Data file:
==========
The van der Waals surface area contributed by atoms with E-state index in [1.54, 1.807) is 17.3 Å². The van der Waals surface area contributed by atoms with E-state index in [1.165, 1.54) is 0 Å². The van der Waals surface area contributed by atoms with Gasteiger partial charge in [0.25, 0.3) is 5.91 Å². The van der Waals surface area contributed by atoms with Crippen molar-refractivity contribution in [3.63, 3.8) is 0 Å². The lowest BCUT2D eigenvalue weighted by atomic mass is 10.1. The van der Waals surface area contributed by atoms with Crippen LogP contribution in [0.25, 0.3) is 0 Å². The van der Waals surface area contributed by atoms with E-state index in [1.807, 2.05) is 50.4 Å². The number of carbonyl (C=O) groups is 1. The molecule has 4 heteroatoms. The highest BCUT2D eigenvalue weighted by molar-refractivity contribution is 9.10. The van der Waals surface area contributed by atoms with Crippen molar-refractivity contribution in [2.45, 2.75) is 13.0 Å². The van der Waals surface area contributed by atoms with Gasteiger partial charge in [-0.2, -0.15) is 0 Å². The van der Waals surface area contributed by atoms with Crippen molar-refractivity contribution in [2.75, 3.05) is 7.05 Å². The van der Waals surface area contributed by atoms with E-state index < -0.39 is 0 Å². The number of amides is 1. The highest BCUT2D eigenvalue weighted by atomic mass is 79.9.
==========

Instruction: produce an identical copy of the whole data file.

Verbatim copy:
The van der Waals surface area contributed by atoms with E-state index in [1.54, 1.807) is 17.3 Å². The van der Waals surface area contributed by atoms with E-state index in [1.165, 1.54) is 0 Å². The van der Waals surface area contributed by atoms with Gasteiger partial charge in [0.25, 0.3) is 5.91 Å². The van der Waals surface area contributed by atoms with Crippen molar-refractivity contribution in [3.63, 3.8) is 0 Å². The lowest BCUT2D eigenvalue weighted by atomic mass is 10.1. The van der Waals surface area contributed by atoms with Crippen LogP contribution in [0.25, 0.3) is 0 Å². The van der Waals surface area contributed by atoms with E-state index in [1.807, 2.05) is 50.4 Å². The number of carbonyl (C=O) groups is 1. The molecule has 4 heteroatoms. The highest BCUT2D eigenvalue weighted by molar-refractivity contribution is 9.10. The van der Waals surface area contributed by atoms with Crippen molar-refractivity contribution in [2.45, 2.75) is 13.0 Å². The van der Waals surface area contributed by atoms with Gasteiger partial charge in [-0.2, -0.15) is 0 Å². The van der Waals surface area contributed by atoms with Crippen molar-refractivity contribution in [2.75, 3.05) is 7.05 Å². The van der Waals surface area contributed by atoms with E-state index < -0.39 is 0 Å². The number of amides is 1. The highest BCUT2D eigenvalue weighted by atomic mass is 79.9.